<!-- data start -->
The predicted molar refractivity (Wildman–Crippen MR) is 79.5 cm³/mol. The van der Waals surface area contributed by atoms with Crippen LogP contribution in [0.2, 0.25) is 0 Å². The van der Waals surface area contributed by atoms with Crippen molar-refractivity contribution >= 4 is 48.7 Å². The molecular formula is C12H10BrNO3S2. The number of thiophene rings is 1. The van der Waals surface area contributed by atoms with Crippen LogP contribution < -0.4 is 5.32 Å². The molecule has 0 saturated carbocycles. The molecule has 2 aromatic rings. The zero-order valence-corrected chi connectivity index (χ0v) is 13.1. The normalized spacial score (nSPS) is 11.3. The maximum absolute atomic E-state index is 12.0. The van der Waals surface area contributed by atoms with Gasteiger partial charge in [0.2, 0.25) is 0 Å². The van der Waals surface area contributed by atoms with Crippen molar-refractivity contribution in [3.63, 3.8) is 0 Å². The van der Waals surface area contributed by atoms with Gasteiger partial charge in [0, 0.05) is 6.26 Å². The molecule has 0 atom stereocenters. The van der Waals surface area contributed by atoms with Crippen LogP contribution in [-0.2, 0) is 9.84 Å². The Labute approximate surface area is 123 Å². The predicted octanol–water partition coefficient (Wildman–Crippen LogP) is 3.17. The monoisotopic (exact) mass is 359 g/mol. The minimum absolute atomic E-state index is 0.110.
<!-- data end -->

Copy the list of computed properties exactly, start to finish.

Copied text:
The predicted molar refractivity (Wildman–Crippen MR) is 79.5 cm³/mol. The van der Waals surface area contributed by atoms with Crippen LogP contribution in [0.2, 0.25) is 0 Å². The van der Waals surface area contributed by atoms with Crippen molar-refractivity contribution >= 4 is 48.7 Å². The molecular formula is C12H10BrNO3S2. The number of thiophene rings is 1. The van der Waals surface area contributed by atoms with Crippen LogP contribution < -0.4 is 5.32 Å². The molecule has 0 saturated carbocycles. The molecule has 2 aromatic rings. The zero-order valence-corrected chi connectivity index (χ0v) is 13.1. The normalized spacial score (nSPS) is 11.3. The maximum absolute atomic E-state index is 12.0. The van der Waals surface area contributed by atoms with Gasteiger partial charge in [0.2, 0.25) is 0 Å². The van der Waals surface area contributed by atoms with Crippen molar-refractivity contribution in [3.63, 3.8) is 0 Å². The van der Waals surface area contributed by atoms with Gasteiger partial charge in [0, 0.05) is 6.26 Å². The molecule has 0 atom stereocenters. The van der Waals surface area contributed by atoms with Crippen LogP contribution in [-0.2, 0) is 9.84 Å². The Labute approximate surface area is 123 Å². The predicted octanol–water partition coefficient (Wildman–Crippen LogP) is 3.17. The monoisotopic (exact) mass is 359 g/mol. The minimum absolute atomic E-state index is 0.110.